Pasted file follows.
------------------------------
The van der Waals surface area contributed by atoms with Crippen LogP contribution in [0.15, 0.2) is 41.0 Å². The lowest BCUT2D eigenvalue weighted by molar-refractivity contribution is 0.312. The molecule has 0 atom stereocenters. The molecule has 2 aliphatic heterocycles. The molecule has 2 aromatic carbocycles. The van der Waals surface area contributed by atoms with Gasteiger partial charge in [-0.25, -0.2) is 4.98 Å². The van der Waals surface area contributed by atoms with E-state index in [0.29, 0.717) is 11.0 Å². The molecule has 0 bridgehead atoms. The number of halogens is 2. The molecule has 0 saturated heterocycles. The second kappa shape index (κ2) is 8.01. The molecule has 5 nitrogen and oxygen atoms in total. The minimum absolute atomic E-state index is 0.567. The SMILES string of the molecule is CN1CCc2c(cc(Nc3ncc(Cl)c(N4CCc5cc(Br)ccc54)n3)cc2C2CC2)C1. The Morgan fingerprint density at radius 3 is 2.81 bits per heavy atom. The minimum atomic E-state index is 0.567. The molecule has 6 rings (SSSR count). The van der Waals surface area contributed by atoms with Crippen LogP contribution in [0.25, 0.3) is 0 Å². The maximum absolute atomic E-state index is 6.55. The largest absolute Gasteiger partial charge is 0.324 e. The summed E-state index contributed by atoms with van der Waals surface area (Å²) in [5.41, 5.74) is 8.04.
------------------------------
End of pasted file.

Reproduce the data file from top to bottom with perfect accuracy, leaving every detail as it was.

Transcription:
The van der Waals surface area contributed by atoms with Crippen LogP contribution in [0.15, 0.2) is 41.0 Å². The lowest BCUT2D eigenvalue weighted by molar-refractivity contribution is 0.312. The molecule has 0 atom stereocenters. The molecule has 2 aliphatic heterocycles. The molecule has 2 aromatic carbocycles. The van der Waals surface area contributed by atoms with Gasteiger partial charge in [-0.25, -0.2) is 4.98 Å². The van der Waals surface area contributed by atoms with E-state index in [0.29, 0.717) is 11.0 Å². The molecule has 0 bridgehead atoms. The number of halogens is 2. The molecule has 0 saturated heterocycles. The second kappa shape index (κ2) is 8.01. The molecule has 5 nitrogen and oxygen atoms in total. The minimum absolute atomic E-state index is 0.567. The SMILES string of the molecule is CN1CCc2c(cc(Nc3ncc(Cl)c(N4CCc5cc(Br)ccc54)n3)cc2C2CC2)C1. The Morgan fingerprint density at radius 3 is 2.81 bits per heavy atom. The minimum atomic E-state index is 0.567. The molecule has 6 rings (SSSR count). The van der Waals surface area contributed by atoms with Crippen LogP contribution in [0.25, 0.3) is 0 Å². The maximum absolute atomic E-state index is 6.55. The largest absolute Gasteiger partial charge is 0.324 e. The summed E-state index contributed by atoms with van der Waals surface area (Å²) in [5.41, 5.74) is 8.04.